Workplace Inequality Common in United States, Study Shows
Black men with the same skills as White men are only half as likely to rise from supervisor to manager and Black women are only a third likely to do so, according to a recent study by Tulane University sociologist Dr. James Elliot and City University of New York professor Dr. Ryan A. Smith. The study, published in the June 2004 edition of the American Sociological Review, asserts that racial and gender inequality are alive and well in U.S. workplaces.
Elliot and Smith compiled statistics from two-hour interviews with 3,480 male and female workers from across the country. They divided workers into three categories: laborers with no power; supervisors with the power only to supervise; and managers with the power to hire, fire and set pay. From their statistics, Elliot and Smith determined that discrimination has common patterns throughout American workplaces, in both small companies and large Fortune 500 companies alike.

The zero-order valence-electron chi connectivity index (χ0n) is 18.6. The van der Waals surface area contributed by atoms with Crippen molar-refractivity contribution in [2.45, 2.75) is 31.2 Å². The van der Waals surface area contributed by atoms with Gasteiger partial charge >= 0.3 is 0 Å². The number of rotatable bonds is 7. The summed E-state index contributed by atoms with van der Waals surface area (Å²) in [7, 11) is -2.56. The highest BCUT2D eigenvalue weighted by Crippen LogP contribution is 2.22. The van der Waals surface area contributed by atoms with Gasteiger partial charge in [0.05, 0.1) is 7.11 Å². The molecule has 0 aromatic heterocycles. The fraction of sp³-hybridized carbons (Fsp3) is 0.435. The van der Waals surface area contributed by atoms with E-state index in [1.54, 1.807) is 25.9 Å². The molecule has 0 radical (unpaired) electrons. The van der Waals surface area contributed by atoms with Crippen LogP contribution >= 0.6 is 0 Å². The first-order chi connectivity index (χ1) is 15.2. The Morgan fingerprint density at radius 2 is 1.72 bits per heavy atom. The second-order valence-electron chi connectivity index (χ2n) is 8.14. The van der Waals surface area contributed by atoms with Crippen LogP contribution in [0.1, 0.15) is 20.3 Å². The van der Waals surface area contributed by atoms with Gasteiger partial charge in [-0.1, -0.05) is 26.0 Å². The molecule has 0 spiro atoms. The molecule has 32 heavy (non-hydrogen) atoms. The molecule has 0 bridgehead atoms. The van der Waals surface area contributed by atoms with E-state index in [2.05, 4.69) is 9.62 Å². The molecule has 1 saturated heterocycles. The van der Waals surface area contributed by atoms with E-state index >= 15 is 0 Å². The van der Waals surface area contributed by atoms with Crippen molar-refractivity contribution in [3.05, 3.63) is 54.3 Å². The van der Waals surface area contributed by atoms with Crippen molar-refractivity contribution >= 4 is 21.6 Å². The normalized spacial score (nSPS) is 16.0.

The findings suggest that race and gender are not separate sources of discrimination but compound each other in limiting access to power and promotion. Elliot and Smith found that superiors are much more likely to fill positions of power with subordinates of the same race and sex as themselves. This tendency toward in-group favoritism is stronger in filling higher-level managerial positions than in filling lower-level supervisory positions.
For more information about this study, contact Elliot at (504) 862-3010 or e-mail firstname.lastname@example.org. For a briefing report, visit <www.asanet.org/journals/asr/media.html>.
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